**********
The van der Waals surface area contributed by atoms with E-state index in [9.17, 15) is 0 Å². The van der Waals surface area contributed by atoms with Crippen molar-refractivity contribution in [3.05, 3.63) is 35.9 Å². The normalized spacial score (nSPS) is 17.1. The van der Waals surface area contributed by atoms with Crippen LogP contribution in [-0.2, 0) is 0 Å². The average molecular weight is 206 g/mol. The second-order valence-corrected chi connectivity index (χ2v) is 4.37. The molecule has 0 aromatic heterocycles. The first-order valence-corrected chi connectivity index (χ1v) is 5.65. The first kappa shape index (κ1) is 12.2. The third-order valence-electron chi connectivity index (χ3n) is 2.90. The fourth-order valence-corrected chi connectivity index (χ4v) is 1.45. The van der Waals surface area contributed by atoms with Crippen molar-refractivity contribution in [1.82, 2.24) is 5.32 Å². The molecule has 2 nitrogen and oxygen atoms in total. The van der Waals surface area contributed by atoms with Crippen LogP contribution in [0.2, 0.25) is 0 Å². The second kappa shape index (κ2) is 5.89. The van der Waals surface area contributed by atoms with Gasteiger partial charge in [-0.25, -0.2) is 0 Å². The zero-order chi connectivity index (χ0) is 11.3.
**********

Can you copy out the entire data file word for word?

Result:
The van der Waals surface area contributed by atoms with E-state index in [9.17, 15) is 0 Å². The van der Waals surface area contributed by atoms with Crippen molar-refractivity contribution in [3.05, 3.63) is 35.9 Å². The normalized spacial score (nSPS) is 17.1. The van der Waals surface area contributed by atoms with Crippen LogP contribution in [-0.2, 0) is 0 Å². The average molecular weight is 206 g/mol. The second-order valence-corrected chi connectivity index (χ2v) is 4.37. The molecule has 0 aromatic heterocycles. The first-order valence-corrected chi connectivity index (χ1v) is 5.65. The first kappa shape index (κ1) is 12.2. The third-order valence-electron chi connectivity index (χ3n) is 2.90. The fourth-order valence-corrected chi connectivity index (χ4v) is 1.45. The van der Waals surface area contributed by atoms with Crippen molar-refractivity contribution in [1.82, 2.24) is 5.32 Å². The molecule has 2 nitrogen and oxygen atoms in total. The van der Waals surface area contributed by atoms with Crippen LogP contribution in [0.2, 0.25) is 0 Å². The second kappa shape index (κ2) is 5.89. The van der Waals surface area contributed by atoms with Gasteiger partial charge in [-0.25, -0.2) is 0 Å². The zero-order chi connectivity index (χ0) is 11.3.